James Cromwell Walks Back ‘Revolution,’ ‘Blood in the Streets’ Comment: ‘You will Never See Me Raising a Fist’

Actor James Cromwell attends the premiere of 'Jurassic World: Fallen Kingdom' on June 12, 2018 at The Walt Disney Concert Hall in Los Angeles, California. (Photo by Robyn Beck / AFP) (Photo credit should read ROBYN BECK/AFP/Getty Images)

Actor James Cromwell is walking back comments he made in a recent interview about there being “blood in the streets” if President Donald Trump isn’t stopped.

“Not promoting violence, voting against it. You will never see me raising a fist. I’m a pacifist. My words were taken out of context. I’m worried about the blood of the dissent, protesters, more children shot at school, people shot while praying, for who they love and who they are,” James Cromwell said Tuesday.

The actor also added, “The Variety article used an out of context quote 4 a headline and got just what they wanted – twitter fired up. It would have been nice if they included the context of that statement in the article. I’m sure I would still be getting death threats but they would be more ironic.”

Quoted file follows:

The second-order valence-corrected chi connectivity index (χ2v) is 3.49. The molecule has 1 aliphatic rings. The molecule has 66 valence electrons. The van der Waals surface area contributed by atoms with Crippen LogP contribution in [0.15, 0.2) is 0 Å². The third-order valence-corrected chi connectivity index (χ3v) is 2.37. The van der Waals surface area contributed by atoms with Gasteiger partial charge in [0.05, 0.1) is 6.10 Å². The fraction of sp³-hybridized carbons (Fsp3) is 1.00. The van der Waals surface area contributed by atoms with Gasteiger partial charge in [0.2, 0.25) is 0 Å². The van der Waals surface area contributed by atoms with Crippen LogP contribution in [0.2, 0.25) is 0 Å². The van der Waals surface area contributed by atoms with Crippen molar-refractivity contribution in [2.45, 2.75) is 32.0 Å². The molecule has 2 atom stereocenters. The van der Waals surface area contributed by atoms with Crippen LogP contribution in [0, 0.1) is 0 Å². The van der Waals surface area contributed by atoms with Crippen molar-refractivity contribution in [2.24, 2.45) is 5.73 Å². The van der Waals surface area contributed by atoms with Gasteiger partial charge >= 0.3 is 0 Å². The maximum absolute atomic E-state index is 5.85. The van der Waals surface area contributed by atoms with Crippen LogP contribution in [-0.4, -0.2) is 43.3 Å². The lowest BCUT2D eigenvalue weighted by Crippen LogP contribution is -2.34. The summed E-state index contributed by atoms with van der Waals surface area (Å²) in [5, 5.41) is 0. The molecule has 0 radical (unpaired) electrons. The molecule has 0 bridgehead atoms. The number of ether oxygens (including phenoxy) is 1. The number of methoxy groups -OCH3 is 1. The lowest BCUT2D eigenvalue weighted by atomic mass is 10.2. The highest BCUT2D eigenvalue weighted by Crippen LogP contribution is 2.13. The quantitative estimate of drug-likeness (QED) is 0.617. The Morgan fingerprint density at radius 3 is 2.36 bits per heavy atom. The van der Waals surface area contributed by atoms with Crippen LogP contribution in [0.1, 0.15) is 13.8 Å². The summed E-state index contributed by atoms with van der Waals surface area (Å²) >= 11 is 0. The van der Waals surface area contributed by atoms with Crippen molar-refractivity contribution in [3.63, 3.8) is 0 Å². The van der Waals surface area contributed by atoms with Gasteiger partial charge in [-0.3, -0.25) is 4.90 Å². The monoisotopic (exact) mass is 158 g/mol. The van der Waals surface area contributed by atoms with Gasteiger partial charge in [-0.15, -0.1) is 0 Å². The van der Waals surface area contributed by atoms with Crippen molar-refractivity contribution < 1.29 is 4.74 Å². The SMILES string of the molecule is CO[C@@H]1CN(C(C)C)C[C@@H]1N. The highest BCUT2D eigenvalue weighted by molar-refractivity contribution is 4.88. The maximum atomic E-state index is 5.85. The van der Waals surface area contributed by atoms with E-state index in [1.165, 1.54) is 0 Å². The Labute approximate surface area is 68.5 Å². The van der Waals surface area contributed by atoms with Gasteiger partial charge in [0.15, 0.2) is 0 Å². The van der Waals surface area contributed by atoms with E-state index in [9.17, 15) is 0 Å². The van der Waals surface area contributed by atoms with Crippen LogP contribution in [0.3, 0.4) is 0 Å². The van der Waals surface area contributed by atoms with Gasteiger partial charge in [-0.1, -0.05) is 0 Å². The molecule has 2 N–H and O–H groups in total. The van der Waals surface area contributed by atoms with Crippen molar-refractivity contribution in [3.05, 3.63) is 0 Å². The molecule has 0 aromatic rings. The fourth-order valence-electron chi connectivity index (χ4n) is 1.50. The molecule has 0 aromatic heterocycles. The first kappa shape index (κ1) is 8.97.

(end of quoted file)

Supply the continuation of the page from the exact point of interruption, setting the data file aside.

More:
This walk back comes after the Jurassic World star said that Trump’s presidency could lead to a “revolution” with “blood in the streets.”

At the Carney Awards, Cromwell told Variety, “This is nascent fascism. We always had a turnkey, totalitarian state — all we needed was an excuse, and all the institutions were in place to turn this into pure fascism.”

“If we don’t stop [President Trump] now, then we will have a revolution for real. Then there will be blood in the streets.”

Variety also reported that during his acceptance speech at the awards, he explicitly floated the possibility of a “violent” revolution.

“We will cut through the corruption, [and] we won’t have to do what comes next, which is either a non-violent revolution or a violent one, because this has got to end,” the 78-year-old said.

The Babe actor said last year that Hollywood figures getting more political could save life on planet Earth.

“This community has got to get more engaged. This community has got to get more political. More than our survival as an industry, our appropriateness is at stake. What’s really at stake is our humanity and all sentient life,” Cromwell said.


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